The leader of the general strike crippling Guadeloupe has accused the French government of preparing to kill protestors to bring an end to the stoppage on the French Caribbean island.
"Today, given the number of gendarmes who have arrived in Guadeloupe armed to the teeth, the French state has chosen its natural path: to kill Gaudeloupeans as usual," Elie Domota said on Saturday.
Domota is the leader of the Collective against Exploitation (LKP), which groups most of Guadeloupe's unions and political parties and which launched the general strike there on January 20th over low wages and the high cost of living.
The LKP is a collective of 48 cultural and social associations, left nationalist groups and trade unions, dominated by the UGTG (General Union of Guadeloupe Workers). The UGTG was set up as part of a nationalist upsurge in the aftermath of the brutal suppression in 1967 of a popular movement for wage rises, led by a strike of building workers, in which over 80 people were killed by the French police. It has become the main trade union in Guadeloupe, receiving 52 percent of the vote in the 2008 elections of representatives on the industrial tribunals.
Domota's accusation came as some supermarkets and petrol stations, which have been shut for more than three weeks, reopened as police stood by to protect the premises against potential protests by strikers on the tropical island.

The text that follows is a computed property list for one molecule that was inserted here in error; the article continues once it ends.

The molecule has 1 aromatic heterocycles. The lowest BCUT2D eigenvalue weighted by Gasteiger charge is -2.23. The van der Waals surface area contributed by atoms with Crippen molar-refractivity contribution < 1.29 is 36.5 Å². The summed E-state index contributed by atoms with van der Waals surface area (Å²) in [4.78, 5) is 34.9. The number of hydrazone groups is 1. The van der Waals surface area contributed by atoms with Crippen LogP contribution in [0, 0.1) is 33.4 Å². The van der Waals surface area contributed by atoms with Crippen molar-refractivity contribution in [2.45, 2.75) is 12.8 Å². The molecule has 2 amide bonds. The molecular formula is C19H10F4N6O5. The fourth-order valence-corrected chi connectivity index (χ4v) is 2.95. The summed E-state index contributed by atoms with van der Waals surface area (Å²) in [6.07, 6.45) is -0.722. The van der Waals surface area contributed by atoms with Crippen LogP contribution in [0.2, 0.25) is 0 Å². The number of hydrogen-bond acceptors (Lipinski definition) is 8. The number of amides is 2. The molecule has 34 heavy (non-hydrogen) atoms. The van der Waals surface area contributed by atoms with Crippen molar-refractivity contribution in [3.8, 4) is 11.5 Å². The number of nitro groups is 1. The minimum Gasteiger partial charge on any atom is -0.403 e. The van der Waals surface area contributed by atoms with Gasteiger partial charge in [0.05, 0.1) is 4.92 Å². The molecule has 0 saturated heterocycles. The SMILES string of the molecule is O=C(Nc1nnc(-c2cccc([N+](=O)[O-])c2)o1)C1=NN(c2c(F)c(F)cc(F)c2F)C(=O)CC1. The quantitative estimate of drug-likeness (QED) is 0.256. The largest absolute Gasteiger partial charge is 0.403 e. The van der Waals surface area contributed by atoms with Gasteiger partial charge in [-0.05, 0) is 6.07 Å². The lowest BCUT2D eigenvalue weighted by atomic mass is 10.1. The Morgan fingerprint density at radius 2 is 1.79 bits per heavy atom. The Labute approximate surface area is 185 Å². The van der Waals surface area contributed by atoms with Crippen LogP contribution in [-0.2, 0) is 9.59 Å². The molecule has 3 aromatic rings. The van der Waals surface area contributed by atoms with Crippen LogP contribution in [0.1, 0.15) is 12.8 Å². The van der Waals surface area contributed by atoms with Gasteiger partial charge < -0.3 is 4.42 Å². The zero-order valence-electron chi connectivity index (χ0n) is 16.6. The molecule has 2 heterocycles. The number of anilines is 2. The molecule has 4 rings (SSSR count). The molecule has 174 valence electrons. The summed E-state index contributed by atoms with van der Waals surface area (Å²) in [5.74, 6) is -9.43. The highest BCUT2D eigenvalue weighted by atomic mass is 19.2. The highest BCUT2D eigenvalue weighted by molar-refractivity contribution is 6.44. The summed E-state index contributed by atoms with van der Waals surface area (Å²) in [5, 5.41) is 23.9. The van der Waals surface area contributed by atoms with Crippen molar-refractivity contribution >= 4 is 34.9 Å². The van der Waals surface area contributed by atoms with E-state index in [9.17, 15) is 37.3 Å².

"Every time there have been demonstrations in Guadeloupe to demand pay rises, the response of the state has been repression, notably in May 1967 in Pointe-a-Pitre where there were 100 deaths, building workers massacred by the gendarmes," Domota said.
On Saturday thousands of workers marched through the town of Le Moule chanting "Guadeloupe is ours, it's not theirs." They were referring to the "Bekes," the white minority which holds economic power on an island where most of the half million residents are descendants of African slaves.
Christiane Taubira, a French member of parliament for the overseas department of French Guiana on the South American continent, warned Sunday that the situation in Guadeloupe was "not far from social apartheid."
She said in an interview that "the leaders of the LKP are not anti-white racists. They are exposing a reality [...] a caste holds economic power and abuses it."
Most shops, cafes, banks, schools and government offices have been shut in Guadeloupe since the start of the strike. A massive demonstration of 25,000 out of a total population of 410,000 took place on January 24th in the capital Pointe-à-Pitre. On January 30th, 65,000 marched again in Pointe-à-Pitre.
The government has said it will not give in to strikers' demands for a monthly EUR200 increase in base salaries.
Meanwhile, the neighbouring French island of Martinique began its own general strike more than a week ago. Twelve trade unions launched a general strike call Feb. 5 against the decrease in purchasing power, which has especially affected the 70,000 people on the island living below the poverty line. On Feb. 9, 25,000 marched there, in the capital Fort-de-France. Martinique’s population is 401,000.